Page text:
Celebrated for cocktails, carpaccio, risotto and American clientele, Harry’s Bar is famous throughout Venice and world-wide. Founded in 1931 by the late Giuseppe Cipriani, it was financed by a Bostonian called Harry who thought Venice had a lack of decent bars. They chose a storeroom at the Grand Canal end of the Calle Valleresso as their location, conveniently close to the Piazza San Marco.
Since then, the bar has seen a steady stream of American visitors, among them Ernest Hemingway, who used to come here after shooting in the lagoon. The bar became the most popular venue in Venice, patronized by royalty, film stars and heads of state.
These days, there are far more American tourists than famous figures, often there to sample the Bellini cocktail that Cipriani invented. Aesthetically, the place is unremarkable, and there is no terrace for meals alfresco.
Sitting with a drink in the Piazza San Marco is as much a part of the Venetian experience as visiting the Basilica or sailing down the Grand Canal. Café life has been an essential part of the city since the 18th century and remains so today, whether you’re sitting at a table in the sunshine, or relaxing in the warmth of one of the charming rooms in winter.
Caffè Florian, the most famous Venetian café, is the most ancient place in Europe to serve coffee and hot chocolate. A popular spot for a discreet rendezvous in Venice since 1720, its orchestra plays a more classical repertoire than the other cafés.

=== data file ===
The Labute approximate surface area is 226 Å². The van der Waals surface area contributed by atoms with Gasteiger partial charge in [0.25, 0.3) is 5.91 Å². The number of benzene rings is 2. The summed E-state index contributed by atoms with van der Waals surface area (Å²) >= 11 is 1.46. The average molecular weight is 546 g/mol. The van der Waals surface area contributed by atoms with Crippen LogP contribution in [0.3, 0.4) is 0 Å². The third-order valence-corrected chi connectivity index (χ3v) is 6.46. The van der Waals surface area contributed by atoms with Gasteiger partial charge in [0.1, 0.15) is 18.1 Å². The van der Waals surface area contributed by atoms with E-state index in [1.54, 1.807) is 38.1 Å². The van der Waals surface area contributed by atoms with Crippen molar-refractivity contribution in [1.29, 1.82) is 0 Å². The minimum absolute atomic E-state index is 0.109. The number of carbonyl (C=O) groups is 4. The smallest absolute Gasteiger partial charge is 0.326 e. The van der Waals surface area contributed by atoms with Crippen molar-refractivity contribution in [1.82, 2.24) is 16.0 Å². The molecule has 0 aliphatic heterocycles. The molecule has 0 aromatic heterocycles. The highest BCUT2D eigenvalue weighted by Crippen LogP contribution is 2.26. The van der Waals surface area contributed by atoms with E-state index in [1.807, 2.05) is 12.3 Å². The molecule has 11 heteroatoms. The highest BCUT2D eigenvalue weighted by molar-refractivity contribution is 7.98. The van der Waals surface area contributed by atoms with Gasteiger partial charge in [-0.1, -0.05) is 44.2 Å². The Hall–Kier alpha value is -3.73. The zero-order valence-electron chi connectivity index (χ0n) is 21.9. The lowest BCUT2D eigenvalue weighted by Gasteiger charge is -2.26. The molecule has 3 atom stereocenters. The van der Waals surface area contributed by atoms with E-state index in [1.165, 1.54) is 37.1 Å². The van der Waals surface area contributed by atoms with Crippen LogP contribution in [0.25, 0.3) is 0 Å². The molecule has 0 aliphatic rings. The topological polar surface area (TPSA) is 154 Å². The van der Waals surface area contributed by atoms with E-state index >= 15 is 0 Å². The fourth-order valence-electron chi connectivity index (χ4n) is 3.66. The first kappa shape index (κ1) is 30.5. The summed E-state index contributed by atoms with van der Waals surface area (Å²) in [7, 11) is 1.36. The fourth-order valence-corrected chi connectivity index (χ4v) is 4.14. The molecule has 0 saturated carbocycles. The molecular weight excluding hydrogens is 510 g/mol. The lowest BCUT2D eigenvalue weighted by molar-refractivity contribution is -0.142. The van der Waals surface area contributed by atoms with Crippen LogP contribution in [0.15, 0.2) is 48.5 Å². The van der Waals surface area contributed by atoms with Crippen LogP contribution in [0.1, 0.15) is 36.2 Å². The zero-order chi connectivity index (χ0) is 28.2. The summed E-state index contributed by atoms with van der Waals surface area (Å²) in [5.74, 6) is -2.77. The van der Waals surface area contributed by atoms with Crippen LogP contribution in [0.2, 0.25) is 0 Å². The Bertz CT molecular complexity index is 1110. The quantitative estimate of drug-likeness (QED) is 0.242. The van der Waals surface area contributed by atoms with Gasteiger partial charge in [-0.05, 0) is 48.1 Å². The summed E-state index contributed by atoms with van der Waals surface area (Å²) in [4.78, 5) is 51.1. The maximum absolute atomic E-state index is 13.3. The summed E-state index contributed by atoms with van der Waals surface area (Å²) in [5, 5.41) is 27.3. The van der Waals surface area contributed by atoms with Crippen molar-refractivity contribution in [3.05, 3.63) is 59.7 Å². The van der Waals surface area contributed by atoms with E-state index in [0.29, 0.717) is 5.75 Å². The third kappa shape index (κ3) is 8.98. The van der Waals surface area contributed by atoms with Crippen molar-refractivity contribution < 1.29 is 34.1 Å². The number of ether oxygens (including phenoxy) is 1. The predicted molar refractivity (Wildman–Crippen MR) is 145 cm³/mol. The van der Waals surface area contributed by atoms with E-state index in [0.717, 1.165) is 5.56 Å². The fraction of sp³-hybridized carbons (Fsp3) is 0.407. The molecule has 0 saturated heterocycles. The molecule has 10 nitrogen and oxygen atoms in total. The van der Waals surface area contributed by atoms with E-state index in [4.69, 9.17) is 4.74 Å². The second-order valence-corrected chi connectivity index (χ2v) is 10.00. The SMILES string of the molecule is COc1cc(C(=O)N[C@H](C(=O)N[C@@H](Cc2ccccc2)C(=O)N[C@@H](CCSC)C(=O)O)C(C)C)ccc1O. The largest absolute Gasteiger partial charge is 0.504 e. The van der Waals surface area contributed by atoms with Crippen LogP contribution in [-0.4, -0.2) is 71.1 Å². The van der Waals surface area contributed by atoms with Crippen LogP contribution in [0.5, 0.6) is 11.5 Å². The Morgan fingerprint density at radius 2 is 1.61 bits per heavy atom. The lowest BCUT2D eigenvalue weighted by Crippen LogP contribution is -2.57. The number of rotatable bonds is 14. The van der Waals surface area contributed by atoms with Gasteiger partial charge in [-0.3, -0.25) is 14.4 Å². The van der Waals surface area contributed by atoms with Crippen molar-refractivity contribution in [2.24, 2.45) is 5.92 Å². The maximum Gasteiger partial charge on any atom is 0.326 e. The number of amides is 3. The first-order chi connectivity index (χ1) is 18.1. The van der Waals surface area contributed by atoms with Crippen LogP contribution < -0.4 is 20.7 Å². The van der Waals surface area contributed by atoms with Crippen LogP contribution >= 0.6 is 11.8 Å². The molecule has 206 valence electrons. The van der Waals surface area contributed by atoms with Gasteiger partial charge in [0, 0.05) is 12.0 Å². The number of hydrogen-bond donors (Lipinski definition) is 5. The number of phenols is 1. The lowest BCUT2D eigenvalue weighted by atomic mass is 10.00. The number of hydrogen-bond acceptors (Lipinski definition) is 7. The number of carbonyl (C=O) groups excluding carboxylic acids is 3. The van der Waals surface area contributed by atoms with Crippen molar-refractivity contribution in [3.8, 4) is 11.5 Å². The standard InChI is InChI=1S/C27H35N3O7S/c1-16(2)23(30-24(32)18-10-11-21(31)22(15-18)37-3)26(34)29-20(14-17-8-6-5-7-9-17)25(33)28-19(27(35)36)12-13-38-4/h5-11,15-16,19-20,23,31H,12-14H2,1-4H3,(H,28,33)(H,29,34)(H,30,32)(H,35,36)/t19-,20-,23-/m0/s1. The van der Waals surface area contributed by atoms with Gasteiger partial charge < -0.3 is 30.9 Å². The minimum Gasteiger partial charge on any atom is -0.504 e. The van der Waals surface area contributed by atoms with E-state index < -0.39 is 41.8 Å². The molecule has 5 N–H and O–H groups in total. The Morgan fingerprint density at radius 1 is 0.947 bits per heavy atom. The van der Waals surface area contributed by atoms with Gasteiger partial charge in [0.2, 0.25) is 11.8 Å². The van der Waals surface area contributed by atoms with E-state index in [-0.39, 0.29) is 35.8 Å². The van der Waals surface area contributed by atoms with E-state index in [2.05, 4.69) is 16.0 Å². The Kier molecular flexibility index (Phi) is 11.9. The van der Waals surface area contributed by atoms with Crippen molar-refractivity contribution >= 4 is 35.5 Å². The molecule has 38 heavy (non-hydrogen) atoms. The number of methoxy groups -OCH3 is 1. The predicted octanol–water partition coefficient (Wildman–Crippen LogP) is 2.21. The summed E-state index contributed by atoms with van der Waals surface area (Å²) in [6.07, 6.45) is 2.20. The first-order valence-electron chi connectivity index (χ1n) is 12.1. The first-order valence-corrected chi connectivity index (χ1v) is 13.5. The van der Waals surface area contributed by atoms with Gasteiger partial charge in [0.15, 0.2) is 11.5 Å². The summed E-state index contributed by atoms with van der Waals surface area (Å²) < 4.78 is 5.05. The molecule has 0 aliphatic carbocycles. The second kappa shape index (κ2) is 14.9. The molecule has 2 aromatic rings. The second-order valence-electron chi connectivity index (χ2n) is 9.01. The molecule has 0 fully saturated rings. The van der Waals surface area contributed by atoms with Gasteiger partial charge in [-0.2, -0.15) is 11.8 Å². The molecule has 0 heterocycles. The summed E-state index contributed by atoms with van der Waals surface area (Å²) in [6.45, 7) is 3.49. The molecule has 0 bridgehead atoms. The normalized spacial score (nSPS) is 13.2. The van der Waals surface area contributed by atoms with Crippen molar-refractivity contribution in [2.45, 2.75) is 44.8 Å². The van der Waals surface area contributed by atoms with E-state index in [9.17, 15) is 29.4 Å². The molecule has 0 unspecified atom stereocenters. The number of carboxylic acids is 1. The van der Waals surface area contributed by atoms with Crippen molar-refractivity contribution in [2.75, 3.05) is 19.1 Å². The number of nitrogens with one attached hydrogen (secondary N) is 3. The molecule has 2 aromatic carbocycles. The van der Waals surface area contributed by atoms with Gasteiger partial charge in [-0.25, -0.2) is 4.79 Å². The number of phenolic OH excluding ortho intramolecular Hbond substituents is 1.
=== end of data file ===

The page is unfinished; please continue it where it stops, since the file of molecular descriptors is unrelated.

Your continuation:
The outside tables are the main attraction, but do walk inside, through the richly-decorated 18th century rooms where Casanova, Lord Byron, Charles Dickens and Woody Allen have all paid too much for a drink.
Founded as early as 1638, not long after the introduction of coffee into Venice, the coffee house known as Il Remedio was purchased in 1775 by Giorgio Quadri, who quickly established it as a popular meeting place that attracted society figures and politicians alike.
It was the first Venetian café to serve the super-concentrated caffe alla turca, the forerunner of today’s espresso.
During the Austrian occupation, it was a favourite with officers from the occupying army. The then owners, the Vivarini brothers, sought to win back a Venetian clientele with the opening of the upstairs restaurant rooms and the fashionable redecoration of the café itself.
Today, the décor remains light, bright, and elegant, with clear colours and charming stucco and fresco decoration. Outside tables give superb views over the Piazza, the perfect place to view the square while listening to the orchestra and enjoying a drink.
Many celebrities have frequented Quadri over the years. Today’s visitors range from Pierce Brosnan, Claudia Schiffer and Brad Pitt to heavyweight Italian political players such as Silvio Berlusconi and Giulio Andreotti.
Venice’s favourite hangout for theatre-goers is situated next door to La Fenice. It comes alive before and after the opera. It is situated in Campo San Fantin in San Marco.
Less glossy than its neighbours on Piazza San Marco, this 250 year-old institution has nonetheless been the favourite of Richard Wagner, Gabriele D’Anunzio and generations of Venetians.
Vitae has chic surroundings and expertly poured cocktails that appeal to a well-heeled younger crowd. It is located in Calle Sant’Antonio in San Marco.
One of Venice’s most popular hangouts, Margaret Duchamp, keeps the campo animated well into the wee hours. It is in Campo Santa Margherita in Dorsoduro.
The dart board and London ‘phone box’ are a hit with English speakers, but this cozy pub is most popular with locals who linger over beers and games of chess.
Guinness is, of course, on tap and taken seriously at this Irish outpost, as are the soccer matches shown on the large screen. It is situated in Corte dei Pali gia Testori in Cannaregio.